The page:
Local Government Harrison Career Center Mr. Leasure
Created by the State • Local governments are created by, and dependent upon, the state. • The state may take control or even do away with them.
Created by the State (Cont.) • Most states define a municipality as an incorporated place—a locality with an officially organized government that provides services to the residents. • A city is a municipal government.
Created by the State (Cont.) • Urban communities can create a city by incorporating. • To do this, they apply to the state legislature for a city charter that grants power to a local government.
Created by the State (Cont.) • To obtain a charter, the community must include a population of a certain minimum size and submit petitions signed by residents supporting a charter. • The charter describes the type of government, its structure, and its powers.
Created by the State (Cont.) • Recently state legislatures have begun to grant home rule, allowing cities to write their own charters, choose their own type of government, and manage their own affairs, within state laws.
Created by the State (Cont.) • An urban community may be called a city, town, or village, depending on local preference or charter specifications. • Regardless of size, most city governments provide the same basic services.
The Mayor-Council Form • In a mayor-council form of government, power is divided between legislative and executive branches. • Voters elect a mayor and the members of the city council.
The Mayor-Council Form (Cont.) • In a mayor-council form of government, power is divided between legislative and executive branches. • Voters elect a mayor and the members of the city council.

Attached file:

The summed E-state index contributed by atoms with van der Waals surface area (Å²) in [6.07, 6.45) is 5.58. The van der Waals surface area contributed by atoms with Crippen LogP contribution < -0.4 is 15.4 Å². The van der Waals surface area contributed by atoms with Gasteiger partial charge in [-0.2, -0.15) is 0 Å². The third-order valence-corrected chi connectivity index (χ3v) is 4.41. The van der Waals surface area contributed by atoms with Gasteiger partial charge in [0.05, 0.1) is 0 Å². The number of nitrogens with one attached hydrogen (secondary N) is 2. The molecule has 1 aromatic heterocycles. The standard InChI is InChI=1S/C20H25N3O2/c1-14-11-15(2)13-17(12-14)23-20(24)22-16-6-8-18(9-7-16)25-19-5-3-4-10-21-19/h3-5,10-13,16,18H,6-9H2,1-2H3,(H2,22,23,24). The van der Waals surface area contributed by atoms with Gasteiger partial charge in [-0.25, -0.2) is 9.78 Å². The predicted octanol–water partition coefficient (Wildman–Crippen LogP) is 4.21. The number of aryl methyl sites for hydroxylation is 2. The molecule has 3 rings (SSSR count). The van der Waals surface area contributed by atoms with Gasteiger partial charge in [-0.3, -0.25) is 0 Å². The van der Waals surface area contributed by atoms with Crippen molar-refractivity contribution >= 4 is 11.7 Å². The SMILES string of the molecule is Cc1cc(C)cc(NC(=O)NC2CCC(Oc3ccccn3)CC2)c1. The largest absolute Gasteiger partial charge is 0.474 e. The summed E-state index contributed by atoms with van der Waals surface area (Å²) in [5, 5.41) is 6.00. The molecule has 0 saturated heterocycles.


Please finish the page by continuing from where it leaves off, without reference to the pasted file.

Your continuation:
The Mayor-Council Form (Cont.) • The mayor is the chief executive and often appoints the heads of departments.
The Mayor-Council Form (Cont.) • The council acts as the city’s legislature. It approves the budget and passes city laws called ordinances. • Councils usually consist of fewer than 10 members who serve four-year terms.
The Mayor-Council Form (Cont.) • Some cities are divided into voting districts called wards. • Each ward elects a council member. Other councils consist of members-at-large elected by the entire city.
The Mayor-Council Form (Cont.) • Large cities usually have a strong-mayor system, in which the mayor has strong powers such as the power to veto ordinances, appoint and remove officials, and prepare the budget. • Even in large cities, council membership is usually a part-time job. A strong mayor usually works full time.
The Mayor-Council Form (Cont.) • Smaller towns and a few big cities have a weak-mayor system in which the mayor’s power is limited. • The council appoints department heads and makes most decisions. The mayor presides over council meetings but votes only in case of a tie.
The Council-Manager Form • The council-manager form is common in medium-sized cities and suburbs. • The chief executive is a professionally trained city manager who is not connected to any political party or interest group.
The Council-Manager Form (Cont.) • The council appoints and can remove the manager. The manager reports to the council as a whole. • Council members are usually elected in citywide at-large elections.
The Council-Manager Form (Cont.) • City managers are not elected and are therefore free from political pressures that could interfere with getting the job done. • They often have more expert knowledge than the part-timers in council and thus may play a major role in policymaking.
The Council-Manager Form (Cont.) • Critics point out that because citizens do not elect the manager, the manager may not provide the strong unifying leadership needed in a large, diverse city.
The Commission Form • A few cities use a commission form of government. • They elect usually five commissioners in citywide elections. Each commissioner heads a department.
The Commission Form (Cont.) • Commissioners perform executive duties for their departments and meet as a commission to pass ordinances and make policy decisions. • There is no separation of powers—commissioners are both legislators and executives.